One would assume that the larger a restaurant chain gets, the worse the service, food, atmosphere, etc. It’s a natural assumption: the people who poured their lives into the first restaurant aren’t able to oversee what goes on at every minute of every restaurant, so they lose touch about what made that first restaurant so successful. (And, note: Modern Market was sold this year to an equity firm specializing in “seed-to-fork” restaurants.)

But Modern Market claims to be different, and certainly there hasn’t been much change in the quality of their Boulder shop. Pigliacampo says the goal from day one has been to expand into other markets, and to use the leverage of growth to source higher quality ingredients while being able to keep prices low and wages of employees high. That effort is already paying dividends, Pigliacampo says, with the forthcoming launch of grass-fed beef in the Boulder location, which they’ve been trying to make work in their restaurants for years.

“I’ve always felt one of the reasons why higher quality food is so expensive is it has to get purchased in high quantities to get the price down,” Pigliacampo says. “Grass-fed beef… I don’t know anyone in Boulder who wouldn’t love to eat it; the reason I hear most people not doing that is because of the cost. Our ability to buy hundreds of thousands of pounds of beef a year… we can cut out middle men to buy in a way a single restaurant just can’t.”

That comes at the expense of higher profit margins. Pigliacampo says the money Modern Market would’ve saved by sticking with inferior food suppliers is now going to higher quality food sourcing and to giving employees livable wages. It also allows Modern Market to bring these high quality foods and practices to areas outside of Boulder County that don’t have the access to the repertoire of culinary offerings we enjoy.

“Most of those places don’t have access to the kind of food we offer,” Pigliacampo says. “We feel strongly about the meals we serve. If you have our (food), you know you’re supporting a supply chain.”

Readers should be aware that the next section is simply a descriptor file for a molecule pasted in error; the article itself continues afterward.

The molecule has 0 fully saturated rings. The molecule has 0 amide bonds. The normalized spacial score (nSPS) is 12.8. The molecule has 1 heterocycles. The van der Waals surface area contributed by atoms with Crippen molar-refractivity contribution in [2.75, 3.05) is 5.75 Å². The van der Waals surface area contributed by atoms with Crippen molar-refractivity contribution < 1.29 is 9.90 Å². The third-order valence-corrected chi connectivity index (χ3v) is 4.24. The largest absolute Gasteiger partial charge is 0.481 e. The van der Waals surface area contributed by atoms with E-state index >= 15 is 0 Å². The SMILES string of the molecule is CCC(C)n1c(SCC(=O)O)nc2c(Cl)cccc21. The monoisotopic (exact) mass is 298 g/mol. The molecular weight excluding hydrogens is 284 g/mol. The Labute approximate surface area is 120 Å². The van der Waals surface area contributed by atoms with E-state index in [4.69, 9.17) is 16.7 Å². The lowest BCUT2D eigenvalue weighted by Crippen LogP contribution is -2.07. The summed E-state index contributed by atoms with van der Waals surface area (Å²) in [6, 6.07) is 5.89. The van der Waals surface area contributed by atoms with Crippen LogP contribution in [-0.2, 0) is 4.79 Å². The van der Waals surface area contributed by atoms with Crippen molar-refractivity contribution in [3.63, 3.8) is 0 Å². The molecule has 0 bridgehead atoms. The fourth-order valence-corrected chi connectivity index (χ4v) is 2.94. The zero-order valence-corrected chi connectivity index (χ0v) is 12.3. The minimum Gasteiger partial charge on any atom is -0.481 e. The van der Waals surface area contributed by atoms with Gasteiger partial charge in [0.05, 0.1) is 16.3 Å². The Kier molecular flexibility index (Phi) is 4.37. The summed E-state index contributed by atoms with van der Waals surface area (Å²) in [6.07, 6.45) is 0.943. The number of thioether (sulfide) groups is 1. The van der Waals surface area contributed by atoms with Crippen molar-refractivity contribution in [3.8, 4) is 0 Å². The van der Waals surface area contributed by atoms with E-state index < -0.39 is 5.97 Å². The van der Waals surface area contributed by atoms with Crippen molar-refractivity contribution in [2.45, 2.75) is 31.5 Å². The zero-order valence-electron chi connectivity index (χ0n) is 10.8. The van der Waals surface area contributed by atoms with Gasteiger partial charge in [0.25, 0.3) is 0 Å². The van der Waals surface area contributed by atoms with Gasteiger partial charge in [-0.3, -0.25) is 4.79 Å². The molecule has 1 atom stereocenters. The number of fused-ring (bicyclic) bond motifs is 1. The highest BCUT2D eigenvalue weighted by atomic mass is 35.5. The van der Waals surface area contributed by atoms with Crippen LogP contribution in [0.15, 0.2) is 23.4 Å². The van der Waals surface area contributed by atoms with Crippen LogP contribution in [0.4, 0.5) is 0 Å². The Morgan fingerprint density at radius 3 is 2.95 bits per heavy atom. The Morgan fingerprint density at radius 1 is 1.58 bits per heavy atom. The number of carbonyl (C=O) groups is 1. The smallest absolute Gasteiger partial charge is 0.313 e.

Part of the operations include a research and development test kitchen in Broomfield. There, Pigliacampo and company receive dozens of items every day from food suppliers. About 75 percent of the research done there is to improve recipes, Pigliacampo says.

“Great example: we have avocado toast that’s about to roll out,” he says. “We had been using a specific seasoning blend — an everything seasoning blend we had custom-made. We found another vendor to take another stab. So this morning we were eating three different versions. That one has more garlic, etc., so we’re literally going through that level of detail on items all the time.

“We buy enough stuff that even small changes are pretty complicated. We end up testing quite a bit.”

The culinary team is able to test different greens against one another, for instance, and test food from different regions to see how, say, chicken will taste in Modern Market’s Washington D.C. shops versus their Texas shops.

That constant testing extends to the eating habits of most of the people who work at Modern Market — Pigliacampo says he eats most of his meals there.

“We’re all incredibly passionate about it. It’s one thing that makes our restaurant company really unique. We all really care about the food,” he says. “We care about it being as good as possible. If you eat it all the time you tend to notice areas where it could be better.”